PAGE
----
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WAN  September 2017

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Subject:

Re: Seeking input on what makes a walk into art; A Walk Made by Lining

From:

Deirdre Heddon <[log in to unmask]>

Reply-To:

Walking Artists Network <[log in to unmask]>

Date:

Mon, 18 Sep 2017 07:33:45 +0000

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Dear William 
 
Welcome to the Walking Artists Network where thankfully our hundreds of members are not inclined to consider the idea that a walk as a work of art is a radical notion.  
 
Walking art is pretty healthy across the UK right now and hopefully WAN members will be able to connect with you during your Fulbright visit. 
 
I am at the University of Glasgow so a meet-up would be easy to arrange. You can find links to my walking projects below and relevant publications are listed on my university staff page. 
 
Best wishes and look forward to meeting you next year 
 
Dee 
 
 
 
Professor Deirdre Heddon 
MA (Hons), PhD,  
James Arnott Chair of Drama 
Deputy Head of College of Arts 
 
9 University Avenue 
University of Glasgow 
G12 8QQ 
 
http://www.gla.ac.uk/schools/cca/staff/deirdreheddon/ 
 
https://40walks.wordpress.com/ 
https://walkinglibraryproject.wordpress.com/ 
http://walkinginterconnections.com/audio-play-going-for-a-walk/ 
 
 
 
 
 
 
-----Original Message----- 
From: Walking Artists Network [mailto:[log in to unmask]] On Behalf Of William Sharpe 
Sent: 17 September 2017 20:21 
To: [log in to unmask] 
Subject: Seeking input on what makes a walk into art; A Walk Made by Lining 
 
To the Walking Artists Network: 
 
I’m writing to introduce myself and report on an art-walk that you might enjoy pondering or possibly replicating. 
 
I’m a professor of English at Barnard College of Columbia University in New York, where I teach courses that explore the cultural history of walking. (I’d be glad to share my syllabus if you  are interested.)  I will be in the UK from January to July 2018, studying what is still a radical notion to many people, the idea that a walk can be a work of art. I am going to be based at the University of Edinburgh in Scotland, where I will be a Fulbright Visiting Professor.   
 
My focus will be Scotland’s role in the evolution of art-walking, but I would be glad to hear from anyone in the UK or beyond who has thoughts about the following topics:  1) how walking  is represented in the arts, 2) how it is involved in the ways that people interact with artworks; and 3) how words, documents, intentions, restrictions, audiences, etc. can transform the act of walking into something “more” or “other”—into something that is not “just” life, but is art, thereby soliciting for itself all the special scrutiny that art-status carries with it.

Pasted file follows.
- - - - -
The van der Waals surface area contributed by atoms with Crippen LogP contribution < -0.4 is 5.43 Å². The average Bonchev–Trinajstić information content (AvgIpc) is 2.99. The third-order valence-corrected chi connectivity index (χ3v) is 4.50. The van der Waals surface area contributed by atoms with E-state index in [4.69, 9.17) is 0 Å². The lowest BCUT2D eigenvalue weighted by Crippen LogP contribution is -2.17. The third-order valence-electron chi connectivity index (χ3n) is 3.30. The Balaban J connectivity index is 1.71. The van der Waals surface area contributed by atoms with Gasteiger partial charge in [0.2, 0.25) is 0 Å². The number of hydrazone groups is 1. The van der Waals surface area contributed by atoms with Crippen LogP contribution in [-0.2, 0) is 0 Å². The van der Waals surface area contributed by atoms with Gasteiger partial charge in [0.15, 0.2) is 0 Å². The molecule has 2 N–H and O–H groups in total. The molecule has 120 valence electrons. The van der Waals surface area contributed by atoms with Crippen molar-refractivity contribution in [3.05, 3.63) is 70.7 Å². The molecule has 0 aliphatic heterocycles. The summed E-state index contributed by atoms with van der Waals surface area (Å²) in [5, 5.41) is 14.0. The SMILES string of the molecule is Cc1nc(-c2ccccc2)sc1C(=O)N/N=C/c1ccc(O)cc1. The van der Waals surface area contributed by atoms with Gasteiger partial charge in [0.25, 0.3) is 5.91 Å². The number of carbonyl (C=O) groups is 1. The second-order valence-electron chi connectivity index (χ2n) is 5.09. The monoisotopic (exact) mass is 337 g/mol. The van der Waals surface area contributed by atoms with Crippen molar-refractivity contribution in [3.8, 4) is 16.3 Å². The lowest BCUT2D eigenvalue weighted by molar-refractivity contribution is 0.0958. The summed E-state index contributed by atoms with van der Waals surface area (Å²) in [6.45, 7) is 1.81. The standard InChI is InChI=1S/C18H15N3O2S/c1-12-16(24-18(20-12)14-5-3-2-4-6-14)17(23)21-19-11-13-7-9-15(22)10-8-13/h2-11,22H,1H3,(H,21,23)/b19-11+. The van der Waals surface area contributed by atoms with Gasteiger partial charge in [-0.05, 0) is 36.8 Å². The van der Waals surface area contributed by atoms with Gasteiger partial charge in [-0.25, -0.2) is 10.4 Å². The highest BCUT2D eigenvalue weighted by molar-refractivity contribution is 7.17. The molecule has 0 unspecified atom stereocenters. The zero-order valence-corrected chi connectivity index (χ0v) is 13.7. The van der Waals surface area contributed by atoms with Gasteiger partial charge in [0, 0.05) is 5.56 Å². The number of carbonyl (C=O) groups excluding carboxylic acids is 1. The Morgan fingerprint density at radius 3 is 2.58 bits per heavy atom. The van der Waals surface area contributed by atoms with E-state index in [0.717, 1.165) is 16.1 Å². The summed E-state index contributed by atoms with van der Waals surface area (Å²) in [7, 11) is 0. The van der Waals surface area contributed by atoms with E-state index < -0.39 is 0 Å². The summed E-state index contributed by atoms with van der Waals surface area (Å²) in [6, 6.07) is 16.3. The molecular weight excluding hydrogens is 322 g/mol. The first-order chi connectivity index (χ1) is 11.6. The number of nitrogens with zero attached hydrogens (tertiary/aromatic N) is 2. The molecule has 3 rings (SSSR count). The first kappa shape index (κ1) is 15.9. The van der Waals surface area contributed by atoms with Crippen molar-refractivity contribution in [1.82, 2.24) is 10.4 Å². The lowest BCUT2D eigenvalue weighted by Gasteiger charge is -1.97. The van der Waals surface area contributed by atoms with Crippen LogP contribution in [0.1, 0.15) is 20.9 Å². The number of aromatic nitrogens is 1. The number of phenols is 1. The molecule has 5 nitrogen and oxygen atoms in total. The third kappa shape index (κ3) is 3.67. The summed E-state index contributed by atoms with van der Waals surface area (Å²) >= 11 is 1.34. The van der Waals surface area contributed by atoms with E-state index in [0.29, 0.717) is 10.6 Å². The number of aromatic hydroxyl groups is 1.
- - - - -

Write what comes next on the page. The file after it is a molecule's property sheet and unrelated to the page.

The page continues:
I can be reached at [log in to unmask] 
 
As for the art-walk mentioned above, here it is: 
 
“Afoot and light-hearted I take to the open road, Healthy, free, the world before me, The long brown path before me leading wherever I choose.” 
                             --Walt Whitman 
 
In honor of the 50th anniversary of Richard Long’s pioneering artwork, “A Line Made by Walking” (1967), members of William Sharpe’s Walk This Way course at Barnard College, Columbia University, created a new work called “A Walk Made by Lining.”  It was performed in Riverside Park, New York, on April 20, 2017, in the following manner:  
 
Fifty students formed into two lines facing each other and took turns reading one line apiece from Walt Whitman’s poem “Song of the Open Road.”  After reading a poetic line, students walked between the human lines made by their classmates until they reached “the end of the line,” physically and aurally, advancing the walk by fifty paces.  The walk in its collectivity was then repeated twice, advancing another 100 paces through Riverside Park.  The walk concluded with the professor reading Whitman’s 54th line, “From this hour I ordain myself loos’d of limits and imaginary lines.” After the art-walk was finished and its makers had dispersed, all that remained on the site was a wavering trail of scuffed dirt and leaves, while the passage of words and bodies sent invisible ripples through the air.  No museum-ready photograph of these ephemeral traces is known to exist. 
 
with all best wishes, 
 
William Chapman Sharpe 
 
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To join, leave or suspend list postings, visit http://www.jiscmail.ac.uk/wan 
 
FRIENDLY REMINDER: if you click REPLY to this email, you will be sending a message to over 300 subscribers. Please do so only if you wish to respond to everyone. 
 
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